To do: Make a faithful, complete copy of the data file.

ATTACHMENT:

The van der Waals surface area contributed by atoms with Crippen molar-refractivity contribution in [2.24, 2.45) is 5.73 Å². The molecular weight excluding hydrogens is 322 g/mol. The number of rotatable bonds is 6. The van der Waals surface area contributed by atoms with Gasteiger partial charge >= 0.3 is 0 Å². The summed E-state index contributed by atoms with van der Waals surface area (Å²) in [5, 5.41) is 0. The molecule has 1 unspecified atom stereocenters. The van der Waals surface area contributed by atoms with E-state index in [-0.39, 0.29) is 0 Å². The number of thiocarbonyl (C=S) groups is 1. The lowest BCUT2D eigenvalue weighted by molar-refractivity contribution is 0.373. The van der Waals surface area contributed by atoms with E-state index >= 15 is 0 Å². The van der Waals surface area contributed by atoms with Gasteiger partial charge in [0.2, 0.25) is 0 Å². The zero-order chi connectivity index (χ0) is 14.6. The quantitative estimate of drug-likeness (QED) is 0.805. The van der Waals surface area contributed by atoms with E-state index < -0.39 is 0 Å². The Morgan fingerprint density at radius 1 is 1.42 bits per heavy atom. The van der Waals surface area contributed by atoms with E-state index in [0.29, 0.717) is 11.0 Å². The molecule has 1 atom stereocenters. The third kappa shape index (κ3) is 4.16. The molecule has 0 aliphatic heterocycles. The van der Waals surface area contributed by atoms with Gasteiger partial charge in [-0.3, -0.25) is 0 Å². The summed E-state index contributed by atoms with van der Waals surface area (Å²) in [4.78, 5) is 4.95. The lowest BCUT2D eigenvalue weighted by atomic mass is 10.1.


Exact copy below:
The van der Waals surface area contributed by atoms with Crippen molar-refractivity contribution in [2.24, 2.45) is 5.73 Å². The molecular weight excluding hydrogens is 322 g/mol. The number of rotatable bonds is 6. The van der Waals surface area contributed by atoms with Gasteiger partial charge >= 0.3 is 0 Å². The summed E-state index contributed by atoms with van der Waals surface area (Å²) in [5, 5.41) is 0. The molecule has 1 unspecified atom stereocenters. The van der Waals surface area contributed by atoms with E-state index in [-0.39, 0.29) is 0 Å². The number of thiocarbonyl (C=S) groups is 1. The lowest BCUT2D eigenvalue weighted by molar-refractivity contribution is 0.373. The van der Waals surface area contributed by atoms with E-state index >= 15 is 0 Å². The van der Waals surface area contributed by atoms with Gasteiger partial charge in [0.2, 0.25) is 0 Å². The zero-order chi connectivity index (χ0) is 14.6. The quantitative estimate of drug-likeness (QED) is 0.805. The van der Waals surface area contributed by atoms with E-state index < -0.39 is 0 Å². The Morgan fingerprint density at radius 1 is 1.42 bits per heavy atom. The van der Waals surface area contributed by atoms with E-state index in [0.29, 0.717) is 11.0 Å². The molecule has 1 atom stereocenters. The third kappa shape index (κ3) is 4.16. The molecule has 0 aliphatic heterocycles. The van der Waals surface area contributed by atoms with Gasteiger partial charge in [-0.3, -0.25) is 0 Å². The summed E-state index contributed by atoms with van der Waals surface area (Å²) in [4.78, 5) is 4.95. The lowest BCUT2D eigenvalue weighted by atomic mass is 10.1.